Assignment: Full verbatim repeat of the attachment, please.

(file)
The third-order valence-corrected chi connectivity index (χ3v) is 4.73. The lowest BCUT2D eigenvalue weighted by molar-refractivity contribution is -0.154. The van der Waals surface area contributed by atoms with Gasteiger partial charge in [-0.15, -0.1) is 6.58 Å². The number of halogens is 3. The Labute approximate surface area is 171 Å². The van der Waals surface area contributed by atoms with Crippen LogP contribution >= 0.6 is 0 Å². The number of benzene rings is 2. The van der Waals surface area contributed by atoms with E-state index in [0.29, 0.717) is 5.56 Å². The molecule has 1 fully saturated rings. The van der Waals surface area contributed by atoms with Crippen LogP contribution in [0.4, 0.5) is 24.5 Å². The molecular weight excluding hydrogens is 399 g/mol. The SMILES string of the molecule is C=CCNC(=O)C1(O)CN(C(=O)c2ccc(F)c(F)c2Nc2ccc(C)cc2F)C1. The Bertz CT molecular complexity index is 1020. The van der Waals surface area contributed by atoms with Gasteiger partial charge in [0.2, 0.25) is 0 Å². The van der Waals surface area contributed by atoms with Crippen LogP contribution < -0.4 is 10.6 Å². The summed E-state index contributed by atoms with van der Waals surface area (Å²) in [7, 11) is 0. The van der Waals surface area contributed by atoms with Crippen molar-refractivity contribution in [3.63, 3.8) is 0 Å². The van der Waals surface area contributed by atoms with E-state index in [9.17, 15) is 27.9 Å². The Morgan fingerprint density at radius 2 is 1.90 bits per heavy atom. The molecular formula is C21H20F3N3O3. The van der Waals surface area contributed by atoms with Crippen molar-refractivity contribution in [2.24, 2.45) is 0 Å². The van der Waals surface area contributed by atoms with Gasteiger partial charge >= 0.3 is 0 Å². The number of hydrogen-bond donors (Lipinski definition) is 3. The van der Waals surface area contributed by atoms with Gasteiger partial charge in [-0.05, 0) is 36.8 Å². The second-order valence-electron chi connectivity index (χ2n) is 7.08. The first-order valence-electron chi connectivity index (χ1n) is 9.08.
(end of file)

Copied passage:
The third-order valence-corrected chi connectivity index (χ3v) is 4.73. The lowest BCUT2D eigenvalue weighted by molar-refractivity contribution is -0.154. The van der Waals surface area contributed by atoms with Gasteiger partial charge in [-0.15, -0.1) is 6.58 Å². The number of halogens is 3. The Labute approximate surface area is 171 Å². The van der Waals surface area contributed by atoms with Crippen LogP contribution >= 0.6 is 0 Å². The number of benzene rings is 2. The van der Waals surface area contributed by atoms with E-state index in [0.29, 0.717) is 5.56 Å². The molecule has 1 fully saturated rings. The van der Waals surface area contributed by atoms with Crippen LogP contribution in [0.4, 0.5) is 24.5 Å². The molecular weight excluding hydrogens is 399 g/mol. The SMILES string of the molecule is C=CCNC(=O)C1(O)CN(C(=O)c2ccc(F)c(F)c2Nc2ccc(C)cc2F)C1. The Bertz CT molecular complexity index is 1020. The van der Waals surface area contributed by atoms with Gasteiger partial charge in [0.2, 0.25) is 0 Å². The van der Waals surface area contributed by atoms with Crippen LogP contribution < -0.4 is 10.6 Å². The summed E-state index contributed by atoms with van der Waals surface area (Å²) in [7, 11) is 0. The van der Waals surface area contributed by atoms with Crippen molar-refractivity contribution in [3.63, 3.8) is 0 Å². The van der Waals surface area contributed by atoms with E-state index in [9.17, 15) is 27.9 Å². The Morgan fingerprint density at radius 2 is 1.90 bits per heavy atom. The molecular formula is C21H20F3N3O3. The van der Waals surface area contributed by atoms with Crippen molar-refractivity contribution in [2.24, 2.45) is 0 Å². The van der Waals surface area contributed by atoms with Gasteiger partial charge >= 0.3 is 0 Å². The number of hydrogen-bond donors (Lipinski definition) is 3. The van der Waals surface area contributed by atoms with Gasteiger partial charge in [-0.05, 0) is 36.8 Å². The second-order valence-electron chi connectivity index (χ2n) is 7.08. The first-order valence-electron chi connectivity index (χ1n) is 9.08.